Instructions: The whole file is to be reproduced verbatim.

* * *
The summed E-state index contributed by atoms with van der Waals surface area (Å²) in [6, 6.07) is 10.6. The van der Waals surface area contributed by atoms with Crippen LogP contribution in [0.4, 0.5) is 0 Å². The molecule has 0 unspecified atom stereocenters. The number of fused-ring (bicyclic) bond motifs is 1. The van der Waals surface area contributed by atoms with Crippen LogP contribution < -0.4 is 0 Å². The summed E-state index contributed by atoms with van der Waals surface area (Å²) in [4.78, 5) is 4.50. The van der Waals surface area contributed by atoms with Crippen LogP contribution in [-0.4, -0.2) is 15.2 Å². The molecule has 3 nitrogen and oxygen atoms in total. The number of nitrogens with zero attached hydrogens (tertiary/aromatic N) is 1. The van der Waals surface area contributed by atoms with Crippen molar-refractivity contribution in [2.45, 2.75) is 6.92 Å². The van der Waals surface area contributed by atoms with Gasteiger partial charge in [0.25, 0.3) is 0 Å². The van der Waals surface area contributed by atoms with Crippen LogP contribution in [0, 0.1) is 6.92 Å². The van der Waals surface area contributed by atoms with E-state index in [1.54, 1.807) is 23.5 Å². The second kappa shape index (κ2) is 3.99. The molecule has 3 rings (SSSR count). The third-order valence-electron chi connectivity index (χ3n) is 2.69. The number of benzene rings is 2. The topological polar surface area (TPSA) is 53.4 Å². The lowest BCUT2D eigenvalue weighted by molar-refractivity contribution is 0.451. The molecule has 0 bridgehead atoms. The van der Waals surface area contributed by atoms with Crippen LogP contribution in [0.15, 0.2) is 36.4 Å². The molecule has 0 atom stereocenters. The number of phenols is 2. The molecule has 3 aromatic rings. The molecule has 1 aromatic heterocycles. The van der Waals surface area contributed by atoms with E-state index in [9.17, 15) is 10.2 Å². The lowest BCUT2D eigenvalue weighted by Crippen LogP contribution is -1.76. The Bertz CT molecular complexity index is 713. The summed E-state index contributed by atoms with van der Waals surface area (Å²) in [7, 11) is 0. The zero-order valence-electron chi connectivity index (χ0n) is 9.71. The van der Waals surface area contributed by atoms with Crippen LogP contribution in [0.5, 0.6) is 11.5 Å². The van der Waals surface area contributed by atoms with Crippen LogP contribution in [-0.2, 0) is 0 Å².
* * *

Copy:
The summed E-state index contributed by atoms with van der Waals surface area (Å²) in [6, 6.07) is 10.6. The van der Waals surface area contributed by atoms with Crippen LogP contribution in [0.4, 0.5) is 0 Å². The molecule has 0 unspecified atom stereocenters. The number of fused-ring (bicyclic) bond motifs is 1. The van der Waals surface area contributed by atoms with Crippen LogP contribution < -0.4 is 0 Å². The summed E-state index contributed by atoms with van der Waals surface area (Å²) in [4.78, 5) is 4.50. The van der Waals surface area contributed by atoms with Crippen LogP contribution in [-0.4, -0.2) is 15.2 Å². The molecule has 3 nitrogen and oxygen atoms in total. The number of nitrogens with zero attached hydrogens (tertiary/aromatic N) is 1. The van der Waals surface area contributed by atoms with Crippen molar-refractivity contribution in [2.45, 2.75) is 6.92 Å². The van der Waals surface area contributed by atoms with Gasteiger partial charge in [0.25, 0.3) is 0 Å². The van der Waals surface area contributed by atoms with Crippen LogP contribution in [0, 0.1) is 6.92 Å². The van der Waals surface area contributed by atoms with E-state index in [1.54, 1.807) is 23.5 Å². The second kappa shape index (κ2) is 3.99. The molecule has 3 rings (SSSR count). The third-order valence-electron chi connectivity index (χ3n) is 2.69. The number of benzene rings is 2. The topological polar surface area (TPSA) is 53.4 Å². The lowest BCUT2D eigenvalue weighted by molar-refractivity contribution is 0.451. The molecule has 0 bridgehead atoms. The van der Waals surface area contributed by atoms with Crippen LogP contribution in [0.15, 0.2) is 36.4 Å². The molecule has 0 atom stereocenters. The number of phenols is 2. The molecule has 3 aromatic rings. The molecule has 1 aromatic heterocycles. The van der Waals surface area contributed by atoms with E-state index in [9.17, 15) is 10.2 Å². The lowest BCUT2D eigenvalue weighted by Crippen LogP contribution is -1.76. The Bertz CT molecular complexity index is 713. The summed E-state index contributed by atoms with van der Waals surface area (Å²) in [7, 11) is 0. The zero-order valence-electron chi connectivity index (χ0n) is 9.71. The van der Waals surface area contributed by atoms with Crippen LogP contribution in [0.5, 0.6) is 11.5 Å². The van der Waals surface area contributed by atoms with Crippen LogP contribution in [-0.2, 0) is 0 Å².